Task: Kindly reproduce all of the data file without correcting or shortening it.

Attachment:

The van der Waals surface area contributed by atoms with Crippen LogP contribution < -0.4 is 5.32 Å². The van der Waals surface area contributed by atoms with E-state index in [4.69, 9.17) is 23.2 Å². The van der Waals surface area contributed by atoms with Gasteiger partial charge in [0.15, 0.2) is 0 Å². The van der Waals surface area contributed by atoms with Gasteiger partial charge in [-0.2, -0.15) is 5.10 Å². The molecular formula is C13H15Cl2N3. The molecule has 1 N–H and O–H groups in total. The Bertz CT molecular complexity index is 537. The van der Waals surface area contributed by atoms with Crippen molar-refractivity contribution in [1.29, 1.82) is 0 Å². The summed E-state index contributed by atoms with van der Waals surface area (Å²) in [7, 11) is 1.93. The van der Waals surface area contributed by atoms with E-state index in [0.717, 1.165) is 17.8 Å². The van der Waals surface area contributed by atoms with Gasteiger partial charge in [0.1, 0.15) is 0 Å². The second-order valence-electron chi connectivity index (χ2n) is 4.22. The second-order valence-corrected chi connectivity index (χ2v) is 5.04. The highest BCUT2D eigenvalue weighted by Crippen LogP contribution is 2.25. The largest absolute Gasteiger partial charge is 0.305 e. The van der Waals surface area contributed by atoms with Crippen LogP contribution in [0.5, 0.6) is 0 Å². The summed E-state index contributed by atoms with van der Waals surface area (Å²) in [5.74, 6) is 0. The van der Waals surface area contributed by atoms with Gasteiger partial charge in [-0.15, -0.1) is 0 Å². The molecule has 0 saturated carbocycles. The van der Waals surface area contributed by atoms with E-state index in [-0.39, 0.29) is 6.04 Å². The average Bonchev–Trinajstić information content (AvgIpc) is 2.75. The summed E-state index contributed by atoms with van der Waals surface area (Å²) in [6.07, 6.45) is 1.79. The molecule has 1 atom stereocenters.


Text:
The van der Waals surface area contributed by atoms with Crippen LogP contribution < -0.4 is 5.32 Å². The van der Waals surface area contributed by atoms with E-state index in [4.69, 9.17) is 23.2 Å². The van der Waals surface area contributed by atoms with Gasteiger partial charge in [0.15, 0.2) is 0 Å². The van der Waals surface area contributed by atoms with Gasteiger partial charge in [-0.2, -0.15) is 5.10 Å². The molecular formula is C13H15Cl2N3. The molecule has 1 N–H and O–H groups in total. The Bertz CT molecular complexity index is 537. The van der Waals surface area contributed by atoms with Crippen molar-refractivity contribution in [1.29, 1.82) is 0 Å². The summed E-state index contributed by atoms with van der Waals surface area (Å²) in [7, 11) is 1.93. The van der Waals surface area contributed by atoms with E-state index in [0.717, 1.165) is 17.8 Å². The van der Waals surface area contributed by atoms with Gasteiger partial charge in [0.1, 0.15) is 0 Å². The second-order valence-electron chi connectivity index (χ2n) is 4.22. The second-order valence-corrected chi connectivity index (χ2v) is 5.04. The highest BCUT2D eigenvalue weighted by Crippen LogP contribution is 2.25. The largest absolute Gasteiger partial charge is 0.305 e. The van der Waals surface area contributed by atoms with Crippen LogP contribution in [0.5, 0.6) is 0 Å². The summed E-state index contributed by atoms with van der Waals surface area (Å²) in [5.74, 6) is 0. The van der Waals surface area contributed by atoms with Gasteiger partial charge in [-0.15, -0.1) is 0 Å². The molecule has 0 saturated carbocycles. The van der Waals surface area contributed by atoms with E-state index in [-0.39, 0.29) is 6.04 Å². The average Bonchev–Trinajstić information content (AvgIpc) is 2.75. The summed E-state index contributed by atoms with van der Waals surface area (Å²) in [6.07, 6.45) is 1.79. The molecule has 1 atom stereocenters.